When will the technology be ready for production?

Bosch’s new diesel system is based on components that are already available in the market. It is available to customers effective immediately and can be incorporated into production projects.

Why is urban driving more demanding than extra-urban or freeway driving?

To ensure optimum NOx conversion, the exhaust gases must be hotter than 200 C. This temperature is often not reached in urban driving, when cars are stuck in gridlock or stop-and-go traffic. As a result, the exhaust system cools down. Bosch’s new thermal management system remedies this problem by actively regulating the exhaust gas temperature.

Does the temperature regulation require an auxiliary 48V heater installed in the exhaust-gas system or additional components of a similar kind?

Bosch’s new diesel system is based on components already available in the market and does not require an additional 48V on-board electrical system.

Will the new Bosch technology make the diesel engine significantly more expensive?

The Bosch diesel technology is based on components already in use in production vehicles. The decisive advance comes from a new combination of existing technology. It does not require any additional hardware components. So reducing emissions will not make diesel vehicles any less affordable.

Will the diesel engine lose its comparative advantage in fuel economy and climate-friendliness as a result of the new technology?

No. Our engineers’ goal was clear: to reduce NOx emissions while retaining the diesel’s comparative advantage in terms of CO2 emissions. Diesel will thus remain a climate-friendly option.

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Comments (3)

  • Finally some sense in this world. The world Is full of what I call sheeple, they listen and follow anything there told then shit like diesel gate happens. Sure there was a small amount of truth to it, but blown way out of proportion by lawyers, media, and morons.

      3 years ago
  • Spent the weekend in Heidelberg w/family, one of whom happens to be a talented young engineering student just now finishing up his Masters (equiv.) and contemplating a Ph.D and a future in the auto industry. Sitting out on the patio on Saturday night, sipping beverages and discussing the fate of the latest (r)evolution, he dropped a MAJOR (but not entirely unexpected) fact bomb on the subject of diesel engines and VW's choice to ultimately accept what amounts to a scapegoat role.

    During one of his practical internships, he spent some quality time "inside" the German TüV, and what he learned from engineers there basically backed up what I've suspected all along. ALL the manufacturers who leaned into common-rail diesel tech in recent times were "gaming" the emissions process -- and the TüV was well aware -- but lacked the political oomph to attempt a toe-to-toe scrap w/most of the auto industry.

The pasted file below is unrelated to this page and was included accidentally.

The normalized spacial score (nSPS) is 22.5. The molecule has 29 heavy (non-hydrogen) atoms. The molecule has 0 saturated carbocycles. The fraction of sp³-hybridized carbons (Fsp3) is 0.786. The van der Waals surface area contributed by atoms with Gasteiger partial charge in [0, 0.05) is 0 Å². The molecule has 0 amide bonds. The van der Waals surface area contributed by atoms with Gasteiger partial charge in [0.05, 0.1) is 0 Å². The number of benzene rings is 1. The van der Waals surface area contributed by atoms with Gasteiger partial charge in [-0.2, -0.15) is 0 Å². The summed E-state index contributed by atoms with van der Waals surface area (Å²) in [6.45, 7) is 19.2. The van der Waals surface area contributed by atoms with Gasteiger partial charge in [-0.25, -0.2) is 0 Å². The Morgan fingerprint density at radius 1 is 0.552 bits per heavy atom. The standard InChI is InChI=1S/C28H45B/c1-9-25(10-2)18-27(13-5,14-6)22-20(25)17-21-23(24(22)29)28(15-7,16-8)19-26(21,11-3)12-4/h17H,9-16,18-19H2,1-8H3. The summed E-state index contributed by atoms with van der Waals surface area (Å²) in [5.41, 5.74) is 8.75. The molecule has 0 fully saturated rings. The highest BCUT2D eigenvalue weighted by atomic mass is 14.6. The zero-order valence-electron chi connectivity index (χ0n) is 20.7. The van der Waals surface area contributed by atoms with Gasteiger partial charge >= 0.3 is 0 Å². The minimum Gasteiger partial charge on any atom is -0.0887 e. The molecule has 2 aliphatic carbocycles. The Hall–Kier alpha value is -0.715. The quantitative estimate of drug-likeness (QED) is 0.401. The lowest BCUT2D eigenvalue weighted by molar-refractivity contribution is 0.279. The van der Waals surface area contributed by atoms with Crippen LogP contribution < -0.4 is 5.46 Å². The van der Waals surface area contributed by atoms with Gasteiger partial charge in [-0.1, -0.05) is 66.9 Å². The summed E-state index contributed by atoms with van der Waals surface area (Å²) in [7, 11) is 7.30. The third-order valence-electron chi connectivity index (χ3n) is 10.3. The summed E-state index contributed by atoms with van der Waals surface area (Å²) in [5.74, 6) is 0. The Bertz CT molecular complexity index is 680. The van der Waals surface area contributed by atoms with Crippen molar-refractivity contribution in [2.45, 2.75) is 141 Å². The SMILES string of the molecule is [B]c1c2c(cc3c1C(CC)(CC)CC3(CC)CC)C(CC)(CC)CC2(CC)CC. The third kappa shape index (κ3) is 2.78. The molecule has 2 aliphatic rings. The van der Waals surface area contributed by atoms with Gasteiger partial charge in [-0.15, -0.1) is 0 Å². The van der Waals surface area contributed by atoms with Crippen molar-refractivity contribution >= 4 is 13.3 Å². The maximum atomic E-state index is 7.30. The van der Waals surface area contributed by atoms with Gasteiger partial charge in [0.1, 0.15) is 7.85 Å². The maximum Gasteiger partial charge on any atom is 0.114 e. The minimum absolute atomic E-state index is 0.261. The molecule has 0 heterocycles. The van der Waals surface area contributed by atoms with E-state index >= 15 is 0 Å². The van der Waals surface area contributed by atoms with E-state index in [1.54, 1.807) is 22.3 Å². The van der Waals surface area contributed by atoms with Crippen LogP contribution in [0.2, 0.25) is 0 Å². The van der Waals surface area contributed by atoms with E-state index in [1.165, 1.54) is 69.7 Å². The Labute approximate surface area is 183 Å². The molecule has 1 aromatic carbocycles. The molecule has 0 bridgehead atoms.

Honestly, it was refreshing to finally talk to someone about the subject w/the engineering front and center, rather than the politically-loaded, PR-driven "dieselgate" issue. We agreed w/o reservation that VW fumbled the situation in a huge way -- and they deserved a whack or three for their deceptive practices. We also agreed that something was rotten in Denmark, in terms of the other manufacturers' seemingly magical ability to dodge their own diesel obfuscations even as VW was being punched up against the proverbial ropes.

    The conversation eventually turned to prognostication, and once again, we were of a similar mind. A world populated by fully electrified "clean" cars is a lovely concept, rendered wholly impractical by a laundry list of real world considerations. Then there's the "clean" aspect of automotive electrification : quite simply, it's a ruse. There may be zero tailpipe emissions, but even a brief glimpse at the manufacturing process -- or the end result of a cascading battery fire (which will happen) -- are the polar opposite of "environmentally friendly".

    Much like the long-forecast "flying car", a world filled w/nothing but electric vehicles is an impractical pie-in-the-sky vision of reality, foisted off on the motoring public as yet another industrialized panacea. A little like having our motorized cake and eating it too. Having spent time in the tech press in a previous life, it became blatantly obvious many moons ago that technological innovation rarely involves "revolution", but rather a steady, iterative process of evolution. But that message isn't exciting enough to sell cars.

      3 years ago
  • Hi congratulations - your post has been selected by DriveTribe engineering Ambassador for promotion on the DriveTribe homepage.

      3 years ago